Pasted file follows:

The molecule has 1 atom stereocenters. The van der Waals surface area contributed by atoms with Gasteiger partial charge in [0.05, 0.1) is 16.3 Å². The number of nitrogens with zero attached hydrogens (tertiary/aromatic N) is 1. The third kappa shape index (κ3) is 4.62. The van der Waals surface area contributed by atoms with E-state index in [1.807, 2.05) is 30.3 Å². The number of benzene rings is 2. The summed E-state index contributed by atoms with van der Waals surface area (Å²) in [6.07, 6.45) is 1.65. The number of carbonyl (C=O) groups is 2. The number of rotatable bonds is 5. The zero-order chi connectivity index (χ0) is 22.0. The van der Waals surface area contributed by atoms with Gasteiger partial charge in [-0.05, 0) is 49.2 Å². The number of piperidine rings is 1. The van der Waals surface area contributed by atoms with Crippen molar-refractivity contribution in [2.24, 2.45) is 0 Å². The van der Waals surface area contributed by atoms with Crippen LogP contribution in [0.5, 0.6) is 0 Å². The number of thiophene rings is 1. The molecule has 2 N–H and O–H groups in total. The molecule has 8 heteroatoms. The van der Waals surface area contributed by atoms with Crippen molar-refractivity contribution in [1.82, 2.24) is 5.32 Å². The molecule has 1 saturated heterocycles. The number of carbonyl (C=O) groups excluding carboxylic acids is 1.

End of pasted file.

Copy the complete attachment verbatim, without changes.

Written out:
The molecule has 1 atom stereocenters. The van der Waals surface area contributed by atoms with Gasteiger partial charge in [0.05, 0.1) is 16.3 Å². The number of nitrogens with zero attached hydrogens (tertiary/aromatic N) is 1. The third kappa shape index (κ3) is 4.62. The van der Waals surface area contributed by atoms with E-state index in [1.807, 2.05) is 30.3 Å². The number of benzene rings is 2. The summed E-state index contributed by atoms with van der Waals surface area (Å²) in [6.07, 6.45) is 1.65. The number of carbonyl (C=O) groups is 2. The number of rotatable bonds is 5. The zero-order chi connectivity index (χ0) is 22.0. The van der Waals surface area contributed by atoms with Gasteiger partial charge in [-0.05, 0) is 49.2 Å². The number of piperidine rings is 1. The van der Waals surface area contributed by atoms with Crippen molar-refractivity contribution in [2.24, 2.45) is 0 Å². The van der Waals surface area contributed by atoms with Crippen LogP contribution in [0.5, 0.6) is 0 Å². The number of thiophene rings is 1. The molecule has 2 N–H and O–H groups in total. The molecule has 8 heteroatoms. The van der Waals surface area contributed by atoms with Crippen molar-refractivity contribution in [1.82, 2.24) is 5.32 Å². The molecule has 1 saturated heterocycles. The number of carbonyl (C=O) groups excluding carboxylic acids is 1.